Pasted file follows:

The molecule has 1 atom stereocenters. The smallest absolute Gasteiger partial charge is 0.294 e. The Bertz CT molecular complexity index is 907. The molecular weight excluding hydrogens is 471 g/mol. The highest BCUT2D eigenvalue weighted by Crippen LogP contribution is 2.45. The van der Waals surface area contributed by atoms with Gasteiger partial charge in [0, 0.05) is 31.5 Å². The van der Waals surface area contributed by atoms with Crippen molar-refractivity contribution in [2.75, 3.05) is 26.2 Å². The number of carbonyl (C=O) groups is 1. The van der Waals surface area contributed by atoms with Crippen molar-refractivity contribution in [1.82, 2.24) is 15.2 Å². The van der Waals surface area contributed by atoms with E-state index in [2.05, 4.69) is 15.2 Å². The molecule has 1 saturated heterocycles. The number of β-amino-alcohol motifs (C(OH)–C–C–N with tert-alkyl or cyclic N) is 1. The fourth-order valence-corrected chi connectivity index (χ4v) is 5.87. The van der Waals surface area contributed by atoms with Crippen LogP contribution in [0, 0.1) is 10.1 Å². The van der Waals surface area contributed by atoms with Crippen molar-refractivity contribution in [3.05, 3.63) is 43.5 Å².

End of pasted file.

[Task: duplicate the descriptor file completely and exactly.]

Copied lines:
The molecule has 1 atom stereocenters. The smallest absolute Gasteiger partial charge is 0.294 e. The Bertz CT molecular complexity index is 907. The molecular weight excluding hydrogens is 471 g/mol. The highest BCUT2D eigenvalue weighted by Crippen LogP contribution is 2.45. The van der Waals surface area contributed by atoms with Gasteiger partial charge in [0, 0.05) is 31.5 Å². The van der Waals surface area contributed by atoms with Crippen molar-refractivity contribution in [2.75, 3.05) is 26.2 Å². The number of carbonyl (C=O) groups is 1. The van der Waals surface area contributed by atoms with Crippen molar-refractivity contribution in [1.82, 2.24) is 15.2 Å². The van der Waals surface area contributed by atoms with E-state index in [2.05, 4.69) is 15.2 Å². The molecule has 1 saturated heterocycles. The number of β-amino-alcohol motifs (C(OH)–C–C–N with tert-alkyl or cyclic N) is 1. The fourth-order valence-corrected chi connectivity index (χ4v) is 5.87. The van der Waals surface area contributed by atoms with Crippen LogP contribution in [0, 0.1) is 10.1 Å². The van der Waals surface area contributed by atoms with Crippen molar-refractivity contribution in [3.05, 3.63) is 43.5 Å².